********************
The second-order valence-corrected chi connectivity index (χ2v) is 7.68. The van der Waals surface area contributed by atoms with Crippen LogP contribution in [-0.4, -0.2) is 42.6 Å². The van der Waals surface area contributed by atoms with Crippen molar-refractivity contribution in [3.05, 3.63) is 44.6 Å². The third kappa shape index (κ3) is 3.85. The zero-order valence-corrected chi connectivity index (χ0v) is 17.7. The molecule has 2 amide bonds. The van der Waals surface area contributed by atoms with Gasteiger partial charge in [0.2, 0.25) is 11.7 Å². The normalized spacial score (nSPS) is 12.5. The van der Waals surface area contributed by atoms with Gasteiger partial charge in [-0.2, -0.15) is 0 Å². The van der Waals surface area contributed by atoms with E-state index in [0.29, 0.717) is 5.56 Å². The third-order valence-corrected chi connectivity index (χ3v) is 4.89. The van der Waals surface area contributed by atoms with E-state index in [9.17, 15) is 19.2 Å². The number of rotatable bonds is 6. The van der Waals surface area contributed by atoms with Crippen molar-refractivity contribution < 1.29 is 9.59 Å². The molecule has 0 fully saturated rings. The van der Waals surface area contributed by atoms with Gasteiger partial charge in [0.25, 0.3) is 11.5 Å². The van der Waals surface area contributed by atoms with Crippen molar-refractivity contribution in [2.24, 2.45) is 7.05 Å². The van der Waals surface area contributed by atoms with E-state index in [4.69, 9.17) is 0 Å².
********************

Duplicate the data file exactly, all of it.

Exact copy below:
The second-order valence-corrected chi connectivity index (χ2v) is 7.68. The van der Waals surface area contributed by atoms with Crippen LogP contribution in [-0.4, -0.2) is 42.6 Å². The van der Waals surface area contributed by atoms with Crippen molar-refractivity contribution in [3.05, 3.63) is 44.6 Å². The third kappa shape index (κ3) is 3.85. The zero-order valence-corrected chi connectivity index (χ0v) is 17.7. The molecule has 2 amide bonds. The van der Waals surface area contributed by atoms with Gasteiger partial charge in [0.2, 0.25) is 11.7 Å². The normalized spacial score (nSPS) is 12.5. The van der Waals surface area contributed by atoms with Gasteiger partial charge in [-0.2, -0.15) is 0 Å². The van der Waals surface area contributed by atoms with E-state index in [0.29, 0.717) is 5.56 Å². The third-order valence-corrected chi connectivity index (χ3v) is 4.89. The van der Waals surface area contributed by atoms with E-state index in [9.17, 15) is 19.2 Å². The number of rotatable bonds is 6. The van der Waals surface area contributed by atoms with Crippen molar-refractivity contribution < 1.29 is 9.59 Å². The molecule has 0 fully saturated rings. The van der Waals surface area contributed by atoms with Gasteiger partial charge in [0.25, 0.3) is 11.5 Å². The van der Waals surface area contributed by atoms with Crippen molar-refractivity contribution in [2.24, 2.45) is 7.05 Å². The van der Waals surface area contributed by atoms with E-state index in [4.69, 9.17) is 0 Å².